Friday, April 30, 2010
God to The New York Times: "Thou Shalt Not Drop the Bible Speak!"
In a previous post, I explained that The New York Times' “alerts” feature sends a reader an email any time an article of interest appears in the paper. Readers can choose from a list of hundreds of pre-set alert topics. Strangely, it turns out that “adultery” is an alert topic, but “sex scandals” is not. In my post, I suggested that the Times drop the antiquated, moralistic term “adultery” altogether. As a search topic, why not replace it with something more descriptive, like “extramarital sex” or “sex scandals”?
No way, says the Times. In an email response to my proposal that was not just snarkily dismissive but also laughably incoherent, the folks in the Index division insist that the search term “adultery” is preferable to alternatives because, in their estimation, the term “adultery” is less judgmental than possible substitutes like “sex scandals” or “extramarital sex.”
That’s right: The New York Times thinks the term “adultery” is morally neutral. What millenium are these people living in?
And here’s the truly hilarious part: to justify this conclusion, the Times directed me to that great arbiter of truth and objectivity: Wikipedia. (Am I the only one who thought the whole point of reading The New York Times was so that I wouldn’t have to use Wikipedia as my baseline for reality?) But hey, if the Times tells me to read Wikipedia, I read it—which apparently is more than the Index guy who sent me the link can say for himself.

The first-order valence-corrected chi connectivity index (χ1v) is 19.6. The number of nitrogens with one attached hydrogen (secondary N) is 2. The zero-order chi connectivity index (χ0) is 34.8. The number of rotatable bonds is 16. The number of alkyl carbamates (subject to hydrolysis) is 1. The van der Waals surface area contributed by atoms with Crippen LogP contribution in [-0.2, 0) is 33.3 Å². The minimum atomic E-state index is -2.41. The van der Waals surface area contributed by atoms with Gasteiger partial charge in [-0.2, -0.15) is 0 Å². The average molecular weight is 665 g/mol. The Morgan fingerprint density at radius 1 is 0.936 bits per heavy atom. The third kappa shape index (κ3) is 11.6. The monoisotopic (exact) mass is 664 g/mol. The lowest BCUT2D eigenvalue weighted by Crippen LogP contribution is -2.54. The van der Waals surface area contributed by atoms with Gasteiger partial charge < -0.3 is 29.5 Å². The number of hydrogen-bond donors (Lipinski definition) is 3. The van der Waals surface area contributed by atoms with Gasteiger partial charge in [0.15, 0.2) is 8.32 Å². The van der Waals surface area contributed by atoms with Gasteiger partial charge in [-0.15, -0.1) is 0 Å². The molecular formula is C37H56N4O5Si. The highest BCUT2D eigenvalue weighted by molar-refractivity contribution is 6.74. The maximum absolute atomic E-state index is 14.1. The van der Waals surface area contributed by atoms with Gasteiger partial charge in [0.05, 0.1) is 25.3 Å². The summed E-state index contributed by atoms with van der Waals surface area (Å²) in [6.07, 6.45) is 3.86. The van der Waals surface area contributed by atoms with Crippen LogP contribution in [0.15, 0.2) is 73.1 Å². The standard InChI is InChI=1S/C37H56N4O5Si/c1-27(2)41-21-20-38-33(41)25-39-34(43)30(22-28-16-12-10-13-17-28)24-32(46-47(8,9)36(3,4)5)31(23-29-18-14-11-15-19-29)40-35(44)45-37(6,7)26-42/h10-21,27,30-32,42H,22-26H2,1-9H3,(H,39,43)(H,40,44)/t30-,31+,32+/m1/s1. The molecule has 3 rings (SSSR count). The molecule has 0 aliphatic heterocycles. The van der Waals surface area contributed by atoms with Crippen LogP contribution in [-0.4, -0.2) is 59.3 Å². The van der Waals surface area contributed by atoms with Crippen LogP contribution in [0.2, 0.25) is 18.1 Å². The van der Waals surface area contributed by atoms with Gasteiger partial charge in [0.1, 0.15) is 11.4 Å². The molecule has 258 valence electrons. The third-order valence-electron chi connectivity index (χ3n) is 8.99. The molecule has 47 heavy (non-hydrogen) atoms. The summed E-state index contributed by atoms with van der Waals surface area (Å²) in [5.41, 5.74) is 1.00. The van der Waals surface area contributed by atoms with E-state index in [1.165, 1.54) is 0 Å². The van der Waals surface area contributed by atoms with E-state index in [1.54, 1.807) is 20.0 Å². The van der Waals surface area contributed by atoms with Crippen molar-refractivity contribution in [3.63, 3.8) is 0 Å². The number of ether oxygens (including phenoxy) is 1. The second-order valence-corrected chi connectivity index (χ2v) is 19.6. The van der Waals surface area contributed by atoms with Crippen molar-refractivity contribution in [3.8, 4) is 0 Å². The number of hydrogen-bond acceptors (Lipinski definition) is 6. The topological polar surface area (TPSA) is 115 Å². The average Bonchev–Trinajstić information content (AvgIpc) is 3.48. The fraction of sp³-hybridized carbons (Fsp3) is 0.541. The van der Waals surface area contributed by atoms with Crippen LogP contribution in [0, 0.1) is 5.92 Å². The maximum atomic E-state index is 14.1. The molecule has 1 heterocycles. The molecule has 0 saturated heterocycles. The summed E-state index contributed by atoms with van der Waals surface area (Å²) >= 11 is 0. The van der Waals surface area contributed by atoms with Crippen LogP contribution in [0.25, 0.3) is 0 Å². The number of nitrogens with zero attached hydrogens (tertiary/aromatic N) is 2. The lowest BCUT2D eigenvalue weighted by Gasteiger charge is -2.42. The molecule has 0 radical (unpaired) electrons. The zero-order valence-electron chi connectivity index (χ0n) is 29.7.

The Wikipedia entry on adultery explains that while the term has Judeo-Christian origins, the concept of an extramarital transgression predates Judaism. Based on this neat historical tidbit, the Times proclaims itself justified in treating the term “adultery” as a moral universal, simply because the idea spans time and place.
Setting aside the absurdity of relying on a strained parsing of a Wikipedia entry to justify an argument of any kind, what is even more risible is the fact that the very first paragraph of the entry in question resoundingly rejects the position the Times seeks to defend! Here is what it says: “The term ‘adultery’ for many people carries a moral or religious association, while the term ‘extramarital sex’ is morally or judgmentally neutral.”
So, the Times dismisses the term “sex scandals” as a replacement term for “adultery” on the grounds that the term “sex scandals” is less objective than the term “adultery—but the very Wikipedia entry the Times cites as evidence for this bizarre conclusion actually takes the opposite view.
But wait, there’s more. If the term “sex scandals” doesn’t pass the Times’ contorted neutrality test, how about using a term like “extramarital sex” in its place? Oh no, says the Times, the term “extramarital sex” would never do in a diverse society like our own in which non-marital intimacies, such as civil unions or other public commitments, enjoy widespread public recognition.
While I wholeheartedly applaud the Times’ commitment to inclusivity, I am again flabbergasted by a logic so faulty it veritably reeks of disingenuousness. Perhaps the Times is unaware, but the term “adultery” also implies a transgression of a specifically marital bond--so I fail to see how the term “extramarital sex” applies any less (or more) to non-martial unions than the term “adultery” does. There is an important difference, though, and that is the fact that the term “extramarital sex” does not explicitly endorse an antiquated Judeo-Christian morality.
Whatever may be the imperfections of terms like “sex scandals” or “extramarital sex,” these terms nonetheless mark a clear improvement over “adultery,” a word which has as no place in a respectable newspaper which aspires to objectivity and fairness in reporting. “What’s in a name?” Shakespeare’s Juliet asks. This Juliet says: a lot.